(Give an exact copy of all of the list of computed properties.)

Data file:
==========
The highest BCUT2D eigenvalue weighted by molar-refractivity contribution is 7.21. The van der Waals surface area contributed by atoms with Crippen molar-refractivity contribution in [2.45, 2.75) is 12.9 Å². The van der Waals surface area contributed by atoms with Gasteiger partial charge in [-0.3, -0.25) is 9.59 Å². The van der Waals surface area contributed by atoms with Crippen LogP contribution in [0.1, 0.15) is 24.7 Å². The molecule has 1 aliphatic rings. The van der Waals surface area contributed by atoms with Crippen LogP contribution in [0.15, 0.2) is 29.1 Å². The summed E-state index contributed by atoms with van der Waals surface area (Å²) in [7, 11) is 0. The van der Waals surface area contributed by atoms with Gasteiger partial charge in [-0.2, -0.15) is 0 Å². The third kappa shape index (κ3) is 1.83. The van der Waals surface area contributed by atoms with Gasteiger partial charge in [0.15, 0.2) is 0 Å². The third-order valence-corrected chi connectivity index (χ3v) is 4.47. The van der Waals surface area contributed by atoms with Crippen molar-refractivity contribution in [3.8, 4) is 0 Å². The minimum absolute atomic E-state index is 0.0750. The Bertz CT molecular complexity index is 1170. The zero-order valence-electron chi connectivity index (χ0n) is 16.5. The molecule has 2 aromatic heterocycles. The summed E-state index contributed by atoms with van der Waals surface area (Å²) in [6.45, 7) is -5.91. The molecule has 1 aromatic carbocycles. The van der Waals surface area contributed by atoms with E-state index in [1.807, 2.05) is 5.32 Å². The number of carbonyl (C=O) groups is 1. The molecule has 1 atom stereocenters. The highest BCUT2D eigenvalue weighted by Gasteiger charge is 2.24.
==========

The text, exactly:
The highest BCUT2D eigenvalue weighted by molar-refractivity contribution is 7.21. The van der Waals surface area contributed by atoms with Crippen molar-refractivity contribution in [2.45, 2.75) is 12.9 Å². The van der Waals surface area contributed by atoms with Gasteiger partial charge in [-0.3, -0.25) is 9.59 Å². The van der Waals surface area contributed by atoms with Crippen LogP contribution in [0.1, 0.15) is 24.7 Å². The molecule has 1 aliphatic rings. The van der Waals surface area contributed by atoms with Crippen LogP contribution in [0.15, 0.2) is 29.1 Å². The summed E-state index contributed by atoms with van der Waals surface area (Å²) in [7, 11) is 0. The van der Waals surface area contributed by atoms with Gasteiger partial charge in [-0.2, -0.15) is 0 Å². The third kappa shape index (κ3) is 1.83. The van der Waals surface area contributed by atoms with Gasteiger partial charge in [0.15, 0.2) is 0 Å². The third-order valence-corrected chi connectivity index (χ3v) is 4.47. The van der Waals surface area contributed by atoms with Crippen molar-refractivity contribution in [3.8, 4) is 0 Å². The minimum absolute atomic E-state index is 0.0750. The Bertz CT molecular complexity index is 1170. The zero-order valence-electron chi connectivity index (χ0n) is 16.5. The molecule has 2 aromatic heterocycles. The summed E-state index contributed by atoms with van der Waals surface area (Å²) in [6.45, 7) is -5.91. The molecule has 1 aromatic carbocycles. The van der Waals surface area contributed by atoms with E-state index in [1.807, 2.05) is 5.32 Å². The number of carbonyl (C=O) groups is 1. The molecule has 1 atom stereocenters. The highest BCUT2D eigenvalue weighted by Gasteiger charge is 2.24.